Chief Signals Officer:                   Lt-Col Eustace Levett

Hong Kong Signals Company

O.C. Company:                             Major Leonard Hayes
No. 1 Operating Section:              Lt Cyril Bucke
No. 2 Maintenance Section:         Lt Harry Spong
No. 3 Infantry Brigade Section:   Lt Charles Brown
No. 4 Section:                               Sgt. George Somerville
Area Signals Officer:                    Captain Peter Gracey

Total:       6  Officers, 175 ORs, and 96 civilian employees.

Kowloon Infantry Brigade Signals Section

OC Section:                                   Captain George Billings

Total:        1 Officer and 32 ORs (Canadian Signals)

Fortress Signals Coy - HKVDC

OC Company:                                 Major John Sherry
2 i/c                                                 Captain Walter Clark

Total:         2 Officers, 26 ORs

The Royal Corps of Signals had a very high casualty rate with more than 97 men either killed in action or died of wounds or died during incarceration.  A 54% death rate. The Canadian detachment lost 9 killed out of 33 All Ranks. A 27% death rate. The HKVDC (Signals Section) lost 6 men killed (a 21% death rate). The Hong Kong Signals Coy lost 50 men killed in the sinking of the Lisbon Maru.

Communications is the lifeblood in battle, without effective communications there is only chaos, confusion, and individual actions by units. Although there were some wireless communications, most communication was by telephone with cables usually laid in a ditch or a shallow trench. In battle conditions, the cable would be laid along the ground. The telephone cable was easily broken by artillery, mortar and aerial bombing. When this happened linesmen were sent out to repair the cables which often had to be done under fire. Without telephone-communications commanders had to revert to runners and dispatch riders, who were often killed before they could deliver a message.



  1. Dad was in the HKVDC Signals. He was injured in the battle but survived. He escaped to Macau and worked for the Consulate for the duration of the war.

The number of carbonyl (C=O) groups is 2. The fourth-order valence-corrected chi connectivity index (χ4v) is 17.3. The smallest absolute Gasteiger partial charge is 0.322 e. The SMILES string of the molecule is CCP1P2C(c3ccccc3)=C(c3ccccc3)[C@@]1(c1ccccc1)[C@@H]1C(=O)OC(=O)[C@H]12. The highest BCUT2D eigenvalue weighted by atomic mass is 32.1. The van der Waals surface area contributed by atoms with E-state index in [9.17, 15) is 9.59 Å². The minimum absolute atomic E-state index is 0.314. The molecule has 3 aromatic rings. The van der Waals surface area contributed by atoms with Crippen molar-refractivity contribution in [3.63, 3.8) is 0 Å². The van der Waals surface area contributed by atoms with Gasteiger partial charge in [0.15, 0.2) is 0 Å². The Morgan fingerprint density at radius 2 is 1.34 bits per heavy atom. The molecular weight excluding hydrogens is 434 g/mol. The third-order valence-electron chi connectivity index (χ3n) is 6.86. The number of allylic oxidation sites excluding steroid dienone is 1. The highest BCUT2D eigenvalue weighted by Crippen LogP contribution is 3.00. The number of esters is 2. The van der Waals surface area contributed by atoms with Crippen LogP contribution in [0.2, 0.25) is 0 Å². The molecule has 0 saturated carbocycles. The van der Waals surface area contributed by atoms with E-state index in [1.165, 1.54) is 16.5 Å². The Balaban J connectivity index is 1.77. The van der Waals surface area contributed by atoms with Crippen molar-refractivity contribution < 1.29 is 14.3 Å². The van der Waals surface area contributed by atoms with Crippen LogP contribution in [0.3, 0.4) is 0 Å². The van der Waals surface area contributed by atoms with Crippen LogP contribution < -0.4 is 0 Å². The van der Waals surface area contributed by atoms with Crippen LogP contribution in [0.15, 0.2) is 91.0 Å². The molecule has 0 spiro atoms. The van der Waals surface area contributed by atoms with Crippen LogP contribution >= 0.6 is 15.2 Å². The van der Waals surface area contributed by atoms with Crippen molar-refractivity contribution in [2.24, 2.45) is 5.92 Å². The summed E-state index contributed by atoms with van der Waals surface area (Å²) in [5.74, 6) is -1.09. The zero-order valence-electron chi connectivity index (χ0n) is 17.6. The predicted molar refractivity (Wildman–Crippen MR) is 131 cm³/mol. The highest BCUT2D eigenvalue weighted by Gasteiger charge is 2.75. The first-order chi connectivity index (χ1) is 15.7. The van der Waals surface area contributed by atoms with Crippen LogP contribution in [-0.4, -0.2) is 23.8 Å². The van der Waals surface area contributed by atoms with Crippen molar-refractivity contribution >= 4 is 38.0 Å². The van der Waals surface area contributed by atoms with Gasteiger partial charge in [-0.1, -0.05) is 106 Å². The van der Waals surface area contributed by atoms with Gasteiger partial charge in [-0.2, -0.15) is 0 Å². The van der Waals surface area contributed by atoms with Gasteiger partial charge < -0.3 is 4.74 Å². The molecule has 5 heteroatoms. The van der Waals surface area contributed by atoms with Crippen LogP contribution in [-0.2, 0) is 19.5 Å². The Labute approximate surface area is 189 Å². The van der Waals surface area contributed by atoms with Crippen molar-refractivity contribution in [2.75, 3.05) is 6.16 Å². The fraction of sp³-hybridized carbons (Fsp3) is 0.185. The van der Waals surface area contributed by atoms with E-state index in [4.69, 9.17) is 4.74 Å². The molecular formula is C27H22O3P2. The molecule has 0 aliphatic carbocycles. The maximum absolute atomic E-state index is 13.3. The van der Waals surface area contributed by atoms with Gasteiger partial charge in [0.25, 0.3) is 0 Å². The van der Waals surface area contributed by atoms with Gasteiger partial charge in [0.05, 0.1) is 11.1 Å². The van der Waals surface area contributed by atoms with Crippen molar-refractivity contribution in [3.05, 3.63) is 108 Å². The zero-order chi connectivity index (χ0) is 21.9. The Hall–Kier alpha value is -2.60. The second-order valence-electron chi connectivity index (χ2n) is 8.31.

1. He must have had an amazing story to tell of those difficult times.

    2. I wish I’d paid more attention when he talked about the war. I sort of knew he was in Macau after Hong Kong surrendered but did not know he was working for the Consulate. After 3 days, working as police/peace officer during the transition of power. He took off his uniform and escape to Macau. I found a letter from the British Consulate thanking for his service during the war, after his death. It was then, I put together the pieces. He did say he was in Macau and went into China. I have no idea why he would go into China but I never bother to ask. I now think he probably went there to gather information.
      When I was a kid, Dad use to visit Macau and he stayed in a hotel for free. I think he was friends with the owner. I cannot be sure, but I think the owner is Portuguese and the name was Prado or something like that. He must have made these friends during the war.

    3. I am sure you have read "The Lone Flag - Memoir of the British Consul in Macao during World War 2" by John Pownall Reeves

    4. No, I have not but that sounds interesting. I might try to find a copy. Thanks.

  2. Peter excellent as usual. There are clearly areas that are still less examined that bear fruit. Did the IWM hold his medal group ?

    1. I did not see his medals amongst his private papers at IWM

  3. A most interesting piece. I once read something to the effect that during the battle for Hong Kong the Japanese military were able to “tap in” to the Allied land-line cables, many of which were not buried for obvious reasons but ran overground.
    The Japanese were able, by such means, to glean much valuable intelligence.

    The Royal Rifles of Canada, many of whom were bilingual, found an ingenious solution to this problem. They simply spoke French when using the field telephone!

    I guess the chances of finding a French-speaking Japanese were much more remote than finding one who spoke (at least some) English.